The entire preceding came to mind this morning as I was reading "A growth lesson from China" in the Washington Post, by conservative columnist George Will. (click here=nl_opinions )

The column had been provoked by Obama's submission a few days ago of his proposed $3.8 trillion federal budget, and the extraordinary strains that our Medicare expenditures are placing on us presently, and that, unless significantly reined in, will make of the United States a second-place economic entity, behind China. Pulled into focus by Will were data that had been elevated to the discussion by Nobel laureate, economist Robert Fogel.

"The financial per capita [health care] burden at age 85 and older is nearly six times as high as the burden at ages 50-54." And "the financial burden of health care for ages 85 and older is over 75 percent higher per capita than at ages 75-79." Fogel observed that 100 years ago, older Americans suffered more severe chronic diseases that had commenced a full 10 years earlier in the life cycle than what we see currently.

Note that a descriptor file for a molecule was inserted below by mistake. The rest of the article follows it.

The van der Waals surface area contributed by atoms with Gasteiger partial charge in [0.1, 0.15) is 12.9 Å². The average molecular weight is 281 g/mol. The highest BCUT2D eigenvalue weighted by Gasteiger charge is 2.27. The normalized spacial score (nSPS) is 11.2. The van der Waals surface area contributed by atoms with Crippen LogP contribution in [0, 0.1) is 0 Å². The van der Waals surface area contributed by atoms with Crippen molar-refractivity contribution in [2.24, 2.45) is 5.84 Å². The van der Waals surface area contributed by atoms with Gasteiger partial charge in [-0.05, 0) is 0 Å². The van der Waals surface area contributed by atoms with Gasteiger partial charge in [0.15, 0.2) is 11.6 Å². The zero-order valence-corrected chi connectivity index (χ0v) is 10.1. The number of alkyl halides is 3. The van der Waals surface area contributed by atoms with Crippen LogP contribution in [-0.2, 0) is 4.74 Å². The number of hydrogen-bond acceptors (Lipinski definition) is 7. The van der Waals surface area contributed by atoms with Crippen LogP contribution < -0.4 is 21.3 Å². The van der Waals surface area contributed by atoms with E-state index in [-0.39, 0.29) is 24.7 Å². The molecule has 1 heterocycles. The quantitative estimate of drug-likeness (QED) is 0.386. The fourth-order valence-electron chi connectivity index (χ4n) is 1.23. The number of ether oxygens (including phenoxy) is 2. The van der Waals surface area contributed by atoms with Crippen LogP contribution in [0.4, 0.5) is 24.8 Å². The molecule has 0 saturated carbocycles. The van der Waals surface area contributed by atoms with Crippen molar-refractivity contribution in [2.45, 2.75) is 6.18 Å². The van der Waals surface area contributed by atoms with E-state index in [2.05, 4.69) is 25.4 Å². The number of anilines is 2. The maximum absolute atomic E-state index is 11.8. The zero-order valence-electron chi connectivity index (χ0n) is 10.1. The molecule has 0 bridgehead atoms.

Will then noted what we all know as a fact of life: There is a direct, positive correlation between the severity of ailments and the costs of halting the downward progression. To support that obvious truth, he again drew upon Fogel. However, "five years before the year of death, annual health cost is virtually the same as all annual Medicare costs per capita, by the second year before death the cost has risen by about 60 percent, and in the year of death the annual cost exceeds the average by more than four times." And that "expenditures on persons during their last two years of life account for 40 percent of all Medicare expenditures." (Emphasis mine.)

Another factoid cited by Will, from Fogel, was that, at the turn of the 20th century, children under five accounted for one-third of all deaths, whereas now, due to dramatic medical advances, that astounding figure is lower than 2 percent! Also, at the turn of that century, the deaths of those past 65 comprised 18 percent of all mortality, currently it's 75 percent.